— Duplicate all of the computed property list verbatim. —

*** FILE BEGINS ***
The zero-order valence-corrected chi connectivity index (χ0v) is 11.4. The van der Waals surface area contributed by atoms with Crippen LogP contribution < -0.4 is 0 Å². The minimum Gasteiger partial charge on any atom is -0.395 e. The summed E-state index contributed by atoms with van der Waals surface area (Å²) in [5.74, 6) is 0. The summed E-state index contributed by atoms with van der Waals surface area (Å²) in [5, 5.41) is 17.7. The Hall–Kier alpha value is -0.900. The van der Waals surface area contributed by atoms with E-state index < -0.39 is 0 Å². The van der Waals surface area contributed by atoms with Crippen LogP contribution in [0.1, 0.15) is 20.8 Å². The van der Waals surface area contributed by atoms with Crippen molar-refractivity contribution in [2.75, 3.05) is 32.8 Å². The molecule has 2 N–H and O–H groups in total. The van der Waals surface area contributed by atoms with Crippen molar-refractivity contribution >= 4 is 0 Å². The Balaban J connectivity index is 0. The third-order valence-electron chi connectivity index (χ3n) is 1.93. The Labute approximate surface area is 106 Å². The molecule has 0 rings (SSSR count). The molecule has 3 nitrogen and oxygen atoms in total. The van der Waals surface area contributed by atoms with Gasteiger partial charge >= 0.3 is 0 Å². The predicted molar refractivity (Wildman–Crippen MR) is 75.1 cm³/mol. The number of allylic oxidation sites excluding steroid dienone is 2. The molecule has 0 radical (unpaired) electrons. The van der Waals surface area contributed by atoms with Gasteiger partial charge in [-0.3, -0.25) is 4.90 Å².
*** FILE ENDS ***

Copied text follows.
The zero-order valence-corrected chi connectivity index (χ0v) is 11.4. The van der Waals surface area contributed by atoms with Crippen LogP contribution < -0.4 is 0 Å². The minimum Gasteiger partial charge on any atom is -0.395 e. The summed E-state index contributed by atoms with van der Waals surface area (Å²) in [5.74, 6) is 0. The summed E-state index contributed by atoms with van der Waals surface area (Å²) in [5, 5.41) is 17.7. The Hall–Kier alpha value is -0.900. The van der Waals surface area contributed by atoms with E-state index < -0.39 is 0 Å². The van der Waals surface area contributed by atoms with Crippen LogP contribution in [0.1, 0.15) is 20.8 Å². The van der Waals surface area contributed by atoms with Crippen molar-refractivity contribution in [2.75, 3.05) is 32.8 Å². The molecule has 2 N–H and O–H groups in total. The van der Waals surface area contributed by atoms with Crippen molar-refractivity contribution >= 4 is 0 Å². The Balaban J connectivity index is 0. The third-order valence-electron chi connectivity index (χ3n) is 1.93. The Labute approximate surface area is 106 Å². The molecule has 0 rings (SSSR count). The molecule has 3 nitrogen and oxygen atoms in total. The van der Waals surface area contributed by atoms with Gasteiger partial charge >= 0.3 is 0 Å². The predicted molar refractivity (Wildman–Crippen MR) is 75.1 cm³/mol. The number of allylic oxidation sites excluding steroid dienone is 2. The molecule has 0 radical (unpaired) electrons. The van der Waals surface area contributed by atoms with Gasteiger partial charge in [-0.3, -0.25) is 4.90 Å².